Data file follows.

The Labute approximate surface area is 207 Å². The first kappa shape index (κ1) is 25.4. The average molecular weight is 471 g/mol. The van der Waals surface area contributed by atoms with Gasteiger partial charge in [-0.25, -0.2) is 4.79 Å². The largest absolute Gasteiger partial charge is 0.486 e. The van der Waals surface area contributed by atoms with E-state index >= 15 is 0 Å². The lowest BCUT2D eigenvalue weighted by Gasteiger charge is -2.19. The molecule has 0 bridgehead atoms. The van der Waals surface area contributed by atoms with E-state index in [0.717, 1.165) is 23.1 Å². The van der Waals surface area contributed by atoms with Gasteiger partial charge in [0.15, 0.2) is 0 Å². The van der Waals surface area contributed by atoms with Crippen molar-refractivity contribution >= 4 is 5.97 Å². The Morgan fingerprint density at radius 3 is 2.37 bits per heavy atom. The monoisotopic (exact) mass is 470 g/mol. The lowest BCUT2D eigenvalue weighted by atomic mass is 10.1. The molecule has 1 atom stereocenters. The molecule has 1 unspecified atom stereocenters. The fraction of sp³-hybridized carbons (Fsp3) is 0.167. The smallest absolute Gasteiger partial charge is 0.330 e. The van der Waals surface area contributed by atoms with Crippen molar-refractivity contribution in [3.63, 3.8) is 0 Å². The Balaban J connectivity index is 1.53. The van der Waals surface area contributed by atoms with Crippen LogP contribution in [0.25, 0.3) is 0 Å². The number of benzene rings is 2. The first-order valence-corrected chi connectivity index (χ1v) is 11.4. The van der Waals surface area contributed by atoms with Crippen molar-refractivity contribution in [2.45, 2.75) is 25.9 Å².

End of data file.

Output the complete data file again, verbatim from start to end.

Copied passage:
The Labute approximate surface area is 207 Å². The first kappa shape index (κ1) is 25.4. The average molecular weight is 471 g/mol. The van der Waals surface area contributed by atoms with Gasteiger partial charge in [-0.25, -0.2) is 4.79 Å². The largest absolute Gasteiger partial charge is 0.486 e. The van der Waals surface area contributed by atoms with E-state index >= 15 is 0 Å². The lowest BCUT2D eigenvalue weighted by Gasteiger charge is -2.19. The molecule has 0 bridgehead atoms. The van der Waals surface area contributed by atoms with E-state index in [0.717, 1.165) is 23.1 Å². The van der Waals surface area contributed by atoms with Gasteiger partial charge in [0.15, 0.2) is 0 Å². The van der Waals surface area contributed by atoms with Crippen molar-refractivity contribution >= 4 is 5.97 Å². The Morgan fingerprint density at radius 3 is 2.37 bits per heavy atom. The monoisotopic (exact) mass is 470 g/mol. The lowest BCUT2D eigenvalue weighted by atomic mass is 10.1. The molecule has 1 atom stereocenters. The molecule has 1 unspecified atom stereocenters. The fraction of sp³-hybridized carbons (Fsp3) is 0.167. The smallest absolute Gasteiger partial charge is 0.330 e. The van der Waals surface area contributed by atoms with Crippen molar-refractivity contribution in [3.63, 3.8) is 0 Å². The Balaban J connectivity index is 1.53. The van der Waals surface area contributed by atoms with Crippen LogP contribution in [0.25, 0.3) is 0 Å². The number of benzene rings is 2. The first-order valence-corrected chi connectivity index (χ1v) is 11.4. The van der Waals surface area contributed by atoms with Crippen molar-refractivity contribution in [2.45, 2.75) is 25.9 Å².